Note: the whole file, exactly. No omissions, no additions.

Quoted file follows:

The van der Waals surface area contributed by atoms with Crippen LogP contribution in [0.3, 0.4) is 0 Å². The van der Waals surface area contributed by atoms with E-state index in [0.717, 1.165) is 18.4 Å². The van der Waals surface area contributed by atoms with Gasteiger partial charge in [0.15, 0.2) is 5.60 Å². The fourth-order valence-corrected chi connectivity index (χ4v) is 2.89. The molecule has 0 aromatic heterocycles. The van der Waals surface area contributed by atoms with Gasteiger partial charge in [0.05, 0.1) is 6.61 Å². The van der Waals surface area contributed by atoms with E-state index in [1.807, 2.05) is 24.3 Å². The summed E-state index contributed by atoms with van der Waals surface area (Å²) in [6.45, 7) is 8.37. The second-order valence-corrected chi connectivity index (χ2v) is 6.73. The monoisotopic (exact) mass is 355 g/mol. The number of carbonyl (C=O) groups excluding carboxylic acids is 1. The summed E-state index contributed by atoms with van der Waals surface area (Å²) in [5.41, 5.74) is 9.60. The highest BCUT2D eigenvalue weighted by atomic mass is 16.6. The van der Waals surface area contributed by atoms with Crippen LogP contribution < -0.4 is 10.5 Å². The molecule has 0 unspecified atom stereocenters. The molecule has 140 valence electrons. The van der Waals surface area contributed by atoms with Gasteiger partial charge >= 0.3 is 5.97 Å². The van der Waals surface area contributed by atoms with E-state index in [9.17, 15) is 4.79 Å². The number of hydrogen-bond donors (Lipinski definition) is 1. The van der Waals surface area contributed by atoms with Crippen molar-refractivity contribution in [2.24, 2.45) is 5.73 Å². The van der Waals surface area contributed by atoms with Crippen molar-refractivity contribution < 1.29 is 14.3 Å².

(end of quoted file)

The van der Waals surface area contributed by atoms with Crippen LogP contribution in [0.3, 0.4) is 0 Å². The van der Waals surface area contributed by atoms with E-state index in [0.717, 1.165) is 18.4 Å². The van der Waals surface area contributed by atoms with Gasteiger partial charge in [0.15, 0.2) is 5.60 Å². The fourth-order valence-corrected chi connectivity index (χ4v) is 2.89. The molecule has 0 aromatic heterocycles. The van der Waals surface area contributed by atoms with Gasteiger partial charge in [0.05, 0.1) is 6.61 Å². The van der Waals surface area contributed by atoms with E-state index in [1.807, 2.05) is 24.3 Å². The summed E-state index contributed by atoms with van der Waals surface area (Å²) in [6.45, 7) is 8.37. The second-order valence-corrected chi connectivity index (χ2v) is 6.73. The monoisotopic (exact) mass is 355 g/mol. The number of carbonyl (C=O) groups excluding carboxylic acids is 1. The summed E-state index contributed by atoms with van der Waals surface area (Å²) in [5.41, 5.74) is 9.60. The highest BCUT2D eigenvalue weighted by atomic mass is 16.6. The van der Waals surface area contributed by atoms with Crippen LogP contribution < -0.4 is 10.5 Å². The molecule has 0 unspecified atom stereocenters. The molecule has 140 valence electrons. The van der Waals surface area contributed by atoms with Gasteiger partial charge >= 0.3 is 5.97 Å². The van der Waals surface area contributed by atoms with E-state index in [9.17, 15) is 4.79 Å². The number of hydrogen-bond donors (Lipinski definition) is 1. The van der Waals surface area contributed by atoms with Crippen molar-refractivity contribution in [2.24, 2.45) is 5.73 Å². The van der Waals surface area contributed by atoms with Crippen molar-refractivity contribution < 1.29 is 14.3 Å².